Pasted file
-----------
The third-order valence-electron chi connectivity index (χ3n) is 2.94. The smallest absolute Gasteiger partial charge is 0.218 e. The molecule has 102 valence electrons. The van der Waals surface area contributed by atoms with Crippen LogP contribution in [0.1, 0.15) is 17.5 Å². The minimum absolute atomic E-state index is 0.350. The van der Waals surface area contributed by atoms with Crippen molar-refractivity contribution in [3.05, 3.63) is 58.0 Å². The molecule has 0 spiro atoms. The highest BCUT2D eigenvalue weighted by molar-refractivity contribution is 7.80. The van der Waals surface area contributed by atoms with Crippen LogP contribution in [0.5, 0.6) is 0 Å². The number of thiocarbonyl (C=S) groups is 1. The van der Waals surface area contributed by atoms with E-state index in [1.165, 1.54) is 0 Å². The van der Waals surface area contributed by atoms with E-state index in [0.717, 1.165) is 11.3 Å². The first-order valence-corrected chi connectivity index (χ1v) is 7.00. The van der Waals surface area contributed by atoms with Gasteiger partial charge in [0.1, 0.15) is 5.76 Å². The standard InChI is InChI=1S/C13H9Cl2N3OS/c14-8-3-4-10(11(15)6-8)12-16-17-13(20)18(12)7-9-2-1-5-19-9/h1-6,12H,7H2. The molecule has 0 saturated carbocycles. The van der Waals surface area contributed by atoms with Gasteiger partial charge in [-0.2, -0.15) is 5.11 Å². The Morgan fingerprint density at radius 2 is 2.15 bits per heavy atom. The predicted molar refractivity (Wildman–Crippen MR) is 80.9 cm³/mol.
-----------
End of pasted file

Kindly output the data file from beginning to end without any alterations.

The third-order valence-electron chi connectivity index (χ3n) is 2.94. The smallest absolute Gasteiger partial charge is 0.218 e. The molecule has 102 valence electrons. The van der Waals surface area contributed by atoms with Crippen LogP contribution in [0.1, 0.15) is 17.5 Å². The minimum absolute atomic E-state index is 0.350. The van der Waals surface area contributed by atoms with Crippen molar-refractivity contribution in [3.05, 3.63) is 58.0 Å². The molecule has 0 spiro atoms. The highest BCUT2D eigenvalue weighted by molar-refractivity contribution is 7.80. The van der Waals surface area contributed by atoms with Crippen LogP contribution in [0.5, 0.6) is 0 Å². The number of thiocarbonyl (C=S) groups is 1. The van der Waals surface area contributed by atoms with E-state index in [1.165, 1.54) is 0 Å². The van der Waals surface area contributed by atoms with E-state index in [0.717, 1.165) is 11.3 Å². The first-order valence-corrected chi connectivity index (χ1v) is 7.00. The van der Waals surface area contributed by atoms with Gasteiger partial charge in [0.1, 0.15) is 5.76 Å². The standard InChI is InChI=1S/C13H9Cl2N3OS/c14-8-3-4-10(11(15)6-8)12-16-17-13(20)18(12)7-9-2-1-5-19-9/h1-6,12H,7H2. The molecule has 0 saturated carbocycles. The van der Waals surface area contributed by atoms with Gasteiger partial charge in [-0.2, -0.15) is 5.11 Å². The Morgan fingerprint density at radius 2 is 2.15 bits per heavy atom. The predicted molar refractivity (Wildman–Crippen MR) is 80.9 cm³/mol.